STAFF have won a reprieve after the University of Ballarat dropped a proposal to outsource some of its employees.
Vice-chancellor David Battersby said as well as killing the partnering proposal, the university’s academic and professional staff had been given a 3 per cent salary increase.
“In the spirit of reaching a successful conclusion to enterprise bargaining the university is ... foreshadowing that it will not pursue the partnering (outsourcing) proposal that has been under consideration for a number of months,” Professor Battersby said.
“Instead, the university will implement efficiency dividends in light of ongoing funding constraints.”
On Monday, Professor Battersby told The Courier the university was examining the feasibility of outsourcing some staff.
Representative’s from the National Tertiary Education Union (NTEU), United Voice and Australian Workers Union (AWU) also spoke about their concerns for maintenance, gardening and catering staff.
Professor Battersby said all the university asked for was a renewed commitment to complete the current round of enterprise bargaining as soon as possible.
“As we look towards 2014 and the establishment of Federation University Australia, it is important that we seek to conclude, as quickly as possible, the current round of enterprise bargaining involving the NTEU, the AWU and United Voice,” Professor Battersby said.
“The university recognises the importance of enterprise bargaining, but also understands the current obstacles to bargaining in a climate where we have a federal election, planned funding cuts to universities by the Commonwealth and significant change and policy uncertainty in higher education.
“These circumstances are challenging (for all).”
Professor Battersby said the university had decided to provide the first of its 3 per cent salary increases to academic and professional staff and for this to be backdated to the first pay period in July 2013.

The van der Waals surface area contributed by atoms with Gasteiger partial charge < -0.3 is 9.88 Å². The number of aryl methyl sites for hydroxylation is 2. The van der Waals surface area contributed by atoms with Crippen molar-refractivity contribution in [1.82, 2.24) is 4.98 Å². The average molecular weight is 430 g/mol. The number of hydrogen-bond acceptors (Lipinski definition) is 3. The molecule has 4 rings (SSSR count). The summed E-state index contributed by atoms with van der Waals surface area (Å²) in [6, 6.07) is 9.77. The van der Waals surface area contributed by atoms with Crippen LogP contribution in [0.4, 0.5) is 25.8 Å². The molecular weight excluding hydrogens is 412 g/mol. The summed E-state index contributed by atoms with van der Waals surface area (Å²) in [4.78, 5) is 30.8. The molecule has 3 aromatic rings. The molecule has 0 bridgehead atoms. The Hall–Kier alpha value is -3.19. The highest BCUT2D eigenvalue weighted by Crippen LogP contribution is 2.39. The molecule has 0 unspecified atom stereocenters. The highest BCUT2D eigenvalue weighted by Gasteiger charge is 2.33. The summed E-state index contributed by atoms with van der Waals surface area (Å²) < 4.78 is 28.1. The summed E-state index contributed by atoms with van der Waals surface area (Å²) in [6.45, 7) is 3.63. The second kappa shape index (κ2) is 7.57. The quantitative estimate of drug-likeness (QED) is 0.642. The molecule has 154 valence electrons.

“This salary increase is above the current CPI and is higher than similar payments recently made by other Australian universities to their staff,” he said.
“The university has already indicated to the combined unions that it is willing to offer three further salary increases of 3 per cent through until June 2016 on top of other concessions in enterprise bargaining.
National Tertiary Education Union (NTEU) Ballarat branch president Athan McCaw said all the concerned unions congratulated senior management at the university on its decision.
“The outsourcing proposal had been used at the bargaining table to lever concessions from the unions that would impact the employment terms and conditions of every member of the university community,” Mr McCaw said.
“The unions are pleased that this threat to our colleagues and members has now been removed, showing that all our concerns have finally had a positive effect.”
Mr McCaw said the unions would continue to negotiate achieving a fair increase in remuneration on par with other universities around Australia.
“In reference to that, we would like to stress that the common settlement point has been 4 per cent per year over four years,” he said.